Topic: Between Eurocentrism and Babel: A Framework for the Analysis of States, State Systems, and International Orders

Mindful of the growing interest in non-Western forms of political order, we propose a framework for the analysis of states, state systems, and international orders. We posit a culturally neutral definition of the state and outline a method for assessing variation in political organization both within and above the state. This framework cleanly delineates hierarchy from anarchy and can be applied to a diverse set of state systems. We then show how the content of international orders is inter-related with state and system structure and the local density (interaction capacity) of the region. We argue that our framework captures the similarities and exposes the differences between different systems and orders over time and space. It strikes a balance between the traditional focus on the Western experience and the current trend toward regional studies in which it is difficult to accumulate knowledge across systems.

About the speaker: Griffiths_RyanGriffiths' research focuses on two related areas. The first examines the dynamics of secession with a particular emphasis on the international and domestic causes of secessionist conflict over time. He has recently begun a second book that looks at the relationship between democracy and secessionist outcomes, a project that is being funded by an ARC Discovery Early Career Research Award. The second research area investigates the organization of the international system, with a specific interest in sovereignty and different types of political order, historically and in the future. Griffiths is one of the lead investigators on the International System(s) Dataset (ISD) Project, an effort supported by an ARC Discovery Grant.
Venue: Room 397 Merewether building, H04 [map]


Thursday 14 April 2016, 12-1:30pm
Speaker: Dr Alex Prichard
University of Exeter
Topic: Occupy Anarchy! A reply to Jack Donnelly's 'The Discourse of Anarchy in IR'

Jack Donnelly recently argued that because anarchy is not a transhistorical feature of international systems, and because research geared around the concept has produced no new insights, that anarchy fails as a key concept for the field. IR should, he argues, revert to using anarchy in its common or garden sense, to mean peril and disorder. I disagree. I argue that Donnelly's literalist approach to concept analysis closes down how we might understand the use of anarchy in IR theory. Deploying a contextualist approach to concepts, I re-read Waltz to show that anarchy is fundamentally about freedom and security, not a variable or 'demarcation criteria'. I use this re-reading of Waltz to lead into discussion of anarchist accounts of anarchy and argue that for anarchists anarchy is the ontological precondition of politics and freedom as such. For anarchists, like Waltz, defending anarchy is central to defending an account of freedom and security. Where anarchists and Waltz part company is around the relative merits of the state and capitalism to that end. Reverting to an account of anarchy as peril and disorder plays into the hands of the statist, Hobbesian discourse that Donnelly nominally rejects.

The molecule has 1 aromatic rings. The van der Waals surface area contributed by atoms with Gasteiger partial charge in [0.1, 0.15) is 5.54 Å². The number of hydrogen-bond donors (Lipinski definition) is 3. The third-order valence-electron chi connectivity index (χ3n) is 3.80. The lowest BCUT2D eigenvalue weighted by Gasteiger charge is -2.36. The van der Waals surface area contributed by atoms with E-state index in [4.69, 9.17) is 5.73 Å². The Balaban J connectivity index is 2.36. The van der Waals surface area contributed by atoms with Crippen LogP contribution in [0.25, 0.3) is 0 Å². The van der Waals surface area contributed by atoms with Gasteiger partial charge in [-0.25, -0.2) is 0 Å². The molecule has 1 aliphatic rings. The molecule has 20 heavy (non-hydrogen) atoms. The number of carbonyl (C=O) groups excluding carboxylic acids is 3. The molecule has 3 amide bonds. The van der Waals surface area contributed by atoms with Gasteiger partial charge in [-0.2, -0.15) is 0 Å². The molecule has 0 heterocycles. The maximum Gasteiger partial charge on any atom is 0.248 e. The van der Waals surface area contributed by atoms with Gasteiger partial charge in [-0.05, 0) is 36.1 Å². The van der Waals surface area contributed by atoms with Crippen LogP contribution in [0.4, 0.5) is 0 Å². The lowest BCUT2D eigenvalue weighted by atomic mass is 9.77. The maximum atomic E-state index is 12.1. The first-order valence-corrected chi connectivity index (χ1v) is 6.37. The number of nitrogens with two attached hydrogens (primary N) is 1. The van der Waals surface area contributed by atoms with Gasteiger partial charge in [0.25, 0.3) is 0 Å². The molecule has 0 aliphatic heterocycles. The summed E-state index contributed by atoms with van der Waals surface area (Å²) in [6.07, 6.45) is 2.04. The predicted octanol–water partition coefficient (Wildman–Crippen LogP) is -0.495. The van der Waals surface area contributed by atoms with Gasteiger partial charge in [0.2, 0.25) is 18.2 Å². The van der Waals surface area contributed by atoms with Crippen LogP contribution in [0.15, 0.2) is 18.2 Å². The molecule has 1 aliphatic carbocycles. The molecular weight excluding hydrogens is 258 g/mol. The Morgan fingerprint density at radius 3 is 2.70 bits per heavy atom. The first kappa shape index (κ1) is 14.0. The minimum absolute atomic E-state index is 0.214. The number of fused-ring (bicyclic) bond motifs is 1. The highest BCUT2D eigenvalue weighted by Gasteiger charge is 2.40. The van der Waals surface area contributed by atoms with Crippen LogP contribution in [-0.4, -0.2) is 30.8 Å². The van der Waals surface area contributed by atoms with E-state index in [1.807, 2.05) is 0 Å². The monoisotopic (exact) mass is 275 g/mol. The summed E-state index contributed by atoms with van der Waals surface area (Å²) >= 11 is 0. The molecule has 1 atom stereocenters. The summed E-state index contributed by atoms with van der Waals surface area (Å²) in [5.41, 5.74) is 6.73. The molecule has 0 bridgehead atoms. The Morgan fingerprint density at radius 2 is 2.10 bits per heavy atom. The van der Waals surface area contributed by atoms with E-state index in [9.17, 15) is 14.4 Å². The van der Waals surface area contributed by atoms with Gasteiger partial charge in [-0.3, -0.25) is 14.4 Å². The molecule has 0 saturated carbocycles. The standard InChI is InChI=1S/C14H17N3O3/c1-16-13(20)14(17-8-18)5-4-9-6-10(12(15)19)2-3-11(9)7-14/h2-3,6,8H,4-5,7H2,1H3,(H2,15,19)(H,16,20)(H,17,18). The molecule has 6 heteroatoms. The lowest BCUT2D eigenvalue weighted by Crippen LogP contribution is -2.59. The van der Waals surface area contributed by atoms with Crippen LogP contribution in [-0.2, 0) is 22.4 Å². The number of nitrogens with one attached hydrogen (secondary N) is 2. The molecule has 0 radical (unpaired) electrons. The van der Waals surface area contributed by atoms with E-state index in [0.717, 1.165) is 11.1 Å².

About the speaker: alex_prichardDr Alex Prichard was appointed lecturer in International Relations at the University of Exeter in 2012. He was previously LSE Fellow in International Political Theory (2010-2012), an ESRC Postdoctoral Fellow at the University of Bristol (2009-2010), and before that a Teaching Fellow and Research Officer at the University of Bath (2008-2009). In 2005 he co-founded the PSA Anarchist Studies Network, and in 2012 he co-founded and now co-edit the monograph series 'Contemporary Anarchist Studies', published by Manchester University Press and distributed in the USA by Oxford University Press. The series is the only one dedicated to contemporary writing on anarchist theory and practice. Full details on how to submit manuscript proposals can be found on the MUP website.
Venue: Room 397 Merewether building, H04 [map]


Thursday 5 May 2016, 12-1:30pm
Speaker: Associate Professor Robert Mickey
The University of Michigan
Topic: Why American Efforts at Nation-Building Usually Fail: Evidence from Iraq and the Post-Civil War Reconstruction of the U. S. South

Proponents of American nation-building haven’t gone away. Rather, they argue that by avoiding strategic and tactical missteps, nation-building in Iraq and Afghanistan would have succeeded.

This presentation offers a different, and structural, view of nation-building. First, it provides a more comprehensive conceptual understanding of five core components of nation-building, each of which is very difficult to accomplish. Second, it highlights the importance of sequencing, and suggests why progress on some dimensions of nation-building may imperil success on others. Third, it explores how nation-building is rendered extremely difficult by agrarian structures based upon large landholdings and the coercive recruitment and deployment of agrarian labor. Fourth, when labor-repressive agriculture impedes nation-building, it does so in ways that lower the likelihood of future success.

These claims are advanced by comparing efforts to reconstruct the post-Civil War U. S. South as well as the US invasion and occupation of Iraq.